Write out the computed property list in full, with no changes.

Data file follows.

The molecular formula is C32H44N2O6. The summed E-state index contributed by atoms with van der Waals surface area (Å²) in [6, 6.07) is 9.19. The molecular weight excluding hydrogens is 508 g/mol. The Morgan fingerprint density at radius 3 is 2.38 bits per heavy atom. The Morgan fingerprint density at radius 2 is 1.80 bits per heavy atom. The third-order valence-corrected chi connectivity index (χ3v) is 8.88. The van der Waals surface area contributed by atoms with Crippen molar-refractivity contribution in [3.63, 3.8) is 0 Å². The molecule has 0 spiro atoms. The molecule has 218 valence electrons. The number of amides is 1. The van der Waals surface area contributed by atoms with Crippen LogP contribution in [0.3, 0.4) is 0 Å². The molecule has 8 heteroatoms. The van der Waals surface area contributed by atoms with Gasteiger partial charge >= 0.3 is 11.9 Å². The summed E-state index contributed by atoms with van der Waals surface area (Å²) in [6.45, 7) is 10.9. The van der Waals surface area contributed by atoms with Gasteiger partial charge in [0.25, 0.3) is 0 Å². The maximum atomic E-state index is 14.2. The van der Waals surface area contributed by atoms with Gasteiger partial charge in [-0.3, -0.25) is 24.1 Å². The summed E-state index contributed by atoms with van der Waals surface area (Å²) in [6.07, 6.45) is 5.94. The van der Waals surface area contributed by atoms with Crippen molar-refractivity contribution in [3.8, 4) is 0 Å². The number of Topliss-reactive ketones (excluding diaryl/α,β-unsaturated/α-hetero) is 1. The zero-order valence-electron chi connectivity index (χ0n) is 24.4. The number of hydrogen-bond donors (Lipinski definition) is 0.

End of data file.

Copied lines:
The molecular formula is C32H44N2O6. The summed E-state index contributed by atoms with van der Waals surface area (Å²) in [6, 6.07) is 9.19. The molecular weight excluding hydrogens is 508 g/mol. The Morgan fingerprint density at radius 3 is 2.38 bits per heavy atom. The Morgan fingerprint density at radius 2 is 1.80 bits per heavy atom. The third-order valence-corrected chi connectivity index (χ3v) is 8.88. The van der Waals surface area contributed by atoms with Crippen molar-refractivity contribution in [3.63, 3.8) is 0 Å². The molecule has 0 spiro atoms. The molecule has 218 valence electrons. The number of amides is 1. The van der Waals surface area contributed by atoms with Crippen LogP contribution in [0.3, 0.4) is 0 Å². The molecule has 8 heteroatoms. The van der Waals surface area contributed by atoms with Gasteiger partial charge >= 0.3 is 11.9 Å². The summed E-state index contributed by atoms with van der Waals surface area (Å²) in [6.45, 7) is 10.9. The van der Waals surface area contributed by atoms with Gasteiger partial charge in [0.25, 0.3) is 0 Å². The maximum atomic E-state index is 14.2. The van der Waals surface area contributed by atoms with Gasteiger partial charge in [-0.3, -0.25) is 24.1 Å². The summed E-state index contributed by atoms with van der Waals surface area (Å²) in [6.07, 6.45) is 5.94. The van der Waals surface area contributed by atoms with Crippen molar-refractivity contribution in [3.8, 4) is 0 Å². The number of Topliss-reactive ketones (excluding diaryl/α,β-unsaturated/α-hetero) is 1. The zero-order valence-electron chi connectivity index (χ0n) is 24.4. The number of hydrogen-bond donors (Lipinski definition) is 0.